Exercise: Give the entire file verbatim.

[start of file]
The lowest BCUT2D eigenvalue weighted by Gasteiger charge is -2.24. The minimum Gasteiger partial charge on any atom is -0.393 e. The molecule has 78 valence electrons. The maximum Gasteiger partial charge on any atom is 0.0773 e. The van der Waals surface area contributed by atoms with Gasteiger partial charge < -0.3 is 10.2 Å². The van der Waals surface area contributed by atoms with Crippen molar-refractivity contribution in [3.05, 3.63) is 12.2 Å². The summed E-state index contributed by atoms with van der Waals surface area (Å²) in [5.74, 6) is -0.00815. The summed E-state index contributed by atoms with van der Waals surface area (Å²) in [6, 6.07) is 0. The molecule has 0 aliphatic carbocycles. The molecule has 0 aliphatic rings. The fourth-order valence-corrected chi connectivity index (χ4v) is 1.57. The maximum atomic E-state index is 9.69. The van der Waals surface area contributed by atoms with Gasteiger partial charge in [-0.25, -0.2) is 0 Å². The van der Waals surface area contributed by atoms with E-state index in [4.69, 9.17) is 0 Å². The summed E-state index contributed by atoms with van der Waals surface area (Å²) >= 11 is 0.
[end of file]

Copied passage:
The lowest BCUT2D eigenvalue weighted by Gasteiger charge is -2.24. The minimum Gasteiger partial charge on any atom is -0.393 e. The molecule has 78 valence electrons. The maximum Gasteiger partial charge on any atom is 0.0773 e. The van der Waals surface area contributed by atoms with Gasteiger partial charge < -0.3 is 10.2 Å². The van der Waals surface area contributed by atoms with Crippen molar-refractivity contribution in [3.05, 3.63) is 12.2 Å². The summed E-state index contributed by atoms with van der Waals surface area (Å²) in [5.74, 6) is -0.00815. The summed E-state index contributed by atoms with van der Waals surface area (Å²) in [6, 6.07) is 0. The molecule has 0 aliphatic carbocycles. The molecule has 0 aliphatic rings. The fourth-order valence-corrected chi connectivity index (χ4v) is 1.57. The maximum atomic E-state index is 9.69. The van der Waals surface area contributed by atoms with Gasteiger partial charge in [-0.25, -0.2) is 0 Å². The van der Waals surface area contributed by atoms with E-state index in [4.69, 9.17) is 0 Å². The summed E-state index contributed by atoms with van der Waals surface area (Å²) >= 11 is 0.